Brokers' Wrong Bets Cost South Florida Seniors Millions
Dozens of South Florida senior citizens have lost millions of dollars of their savings because their brokers bet wrong on risky mortgage-backed securities after promising them a stable investment.
Coral Springs lawyer Darren Blum said Tuesday that his firm, Blum Law Group, is representing about 25 investors who had invested $20 million with Brookstreet Securities, a California firm that has brokers in at least a half-dozen South Florida offices. Many investors are planning legal action to recover their losses, and for damages and attorney's fees.
The Securities and Exchange Commission and brokerage regulator NASD are reviewing Brookstreet's financial records and the firm has started shutting down its operations.
"We've had people in their 80s in here in tears," Blum said. "These people are devastated."
The seniors invested in securities called collateralized mortgage obligations, or CMOs. Some independent brokers working in Brookstreet offices pitched the CMOs to wealthy seniors at dinner seminars and condominium meetings.
"They presented these as very safe, like a bond, paying 7 to 8 percent," Blum said. The CMOs the brokers invested in, however, were complex and highly speculative, he said. Investors also received inaccurate brokerage statements that overstated how much they had in their accounts, Blum said.
Brookstreet executives could not be reached for comment Tuesday. Brookstreet's CEO and Chairman Stanley Brooks said last week that he had fired 80 employees at the firm's Irvine, Calif., headquarters and left about 15 people to wind down operations.
Brookstreet has said the money was lost in part because of too much securities trading on margin, or borrowed money. The value of the CMOs declined, Brookstreet said, as the so-called subprime mortgage market worsened. The firm that administers Brookstreet's accounts, National Financial Services, then demanded to be paid for the investments bought on margin.
The margin losses mean that investors not only lost their funds, but could owe money that was borrowed to trade in their accounts. Blum said he talked with one client Tuesday who has about $12 million in margin losses.
One of Blum's youngest clients is Gail Fisher of Boca Raton. After her husband died in 2001, Fisher, 54, was looking for a safe investment that would give her steady income to help pay for expenses, including college education for two children.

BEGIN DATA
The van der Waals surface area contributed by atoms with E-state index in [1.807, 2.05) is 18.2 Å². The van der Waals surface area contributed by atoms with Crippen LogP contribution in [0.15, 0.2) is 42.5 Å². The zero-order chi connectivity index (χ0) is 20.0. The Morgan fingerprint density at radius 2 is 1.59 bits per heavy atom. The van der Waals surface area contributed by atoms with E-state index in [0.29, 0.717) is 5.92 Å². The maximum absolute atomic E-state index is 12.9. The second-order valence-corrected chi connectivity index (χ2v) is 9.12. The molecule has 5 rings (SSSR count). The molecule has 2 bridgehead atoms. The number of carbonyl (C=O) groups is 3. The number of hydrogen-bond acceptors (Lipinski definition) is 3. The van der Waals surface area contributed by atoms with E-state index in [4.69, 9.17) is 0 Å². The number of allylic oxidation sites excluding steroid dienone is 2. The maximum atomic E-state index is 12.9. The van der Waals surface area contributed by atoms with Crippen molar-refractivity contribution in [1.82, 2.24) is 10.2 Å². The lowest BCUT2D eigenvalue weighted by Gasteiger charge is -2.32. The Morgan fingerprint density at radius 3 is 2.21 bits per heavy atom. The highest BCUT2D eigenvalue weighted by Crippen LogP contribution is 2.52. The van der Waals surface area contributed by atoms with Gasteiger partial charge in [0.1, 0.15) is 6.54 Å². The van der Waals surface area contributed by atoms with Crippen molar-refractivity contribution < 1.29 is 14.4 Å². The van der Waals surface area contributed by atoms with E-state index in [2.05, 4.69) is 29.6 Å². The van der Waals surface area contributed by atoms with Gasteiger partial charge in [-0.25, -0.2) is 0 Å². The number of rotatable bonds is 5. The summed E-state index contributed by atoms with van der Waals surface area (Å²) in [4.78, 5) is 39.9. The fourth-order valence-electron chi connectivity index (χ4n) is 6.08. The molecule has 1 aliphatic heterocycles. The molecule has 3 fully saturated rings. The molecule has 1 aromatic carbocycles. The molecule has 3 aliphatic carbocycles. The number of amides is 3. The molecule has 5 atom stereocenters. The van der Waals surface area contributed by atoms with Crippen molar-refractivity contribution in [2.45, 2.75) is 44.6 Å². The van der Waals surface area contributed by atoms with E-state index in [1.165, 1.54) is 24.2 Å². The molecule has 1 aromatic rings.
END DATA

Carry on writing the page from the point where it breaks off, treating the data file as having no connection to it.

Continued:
Several months later, she heard a Brookstreet broker based in Coral Springs give a seminar at the Boca Raton condo development where her 87-year-old father lives. She was told that the investment was a mix of CMOs and mutual funds designed to work like a seesaw.
"Basically if one goes down the other would go up, so it was supposed to be very safe," Fisher said.
Fisher initially invested $410,000, then $50,000 and later $60,000. Her father invested $50,000. She was receiving monthly income of about $4,000. Fisher now thinks that money was being paid out of her principal and that the vast majority of her investment is gone.
She said she received brokerage statements that, while somewhat confusing, indicated that her investment was safe. Last year, Fisher's accountant told her he was troubled by the statements and urged her to have another financial specialist study them. That specialist "took one look and said, 'You have to see a lawyer,'" Fisher said, sobbing as she spoke. "He couldn't believe what [investments] they had me in."
The SEC does not confirm or deny whether it is investigating a firm, and the NASD declined to comment. Blum said he was aware the SEC was looking into Brookstreet and had offered to make his clients available to talk with SEC investigators.
Blum and partner Scott Silver have filed four NASD arbitration cases against Brookstreet and individual brokers, and plan to file 25 more in the next month. They said they have received at least 50 phone calls from Brookstreet clients, most of them in South Florida.
A spokesman for Fidelity Investments, the parent company of National Financial, said Brookstreet customers can make withdrawals from their accounts as long as the securities in those accounts have been paid for.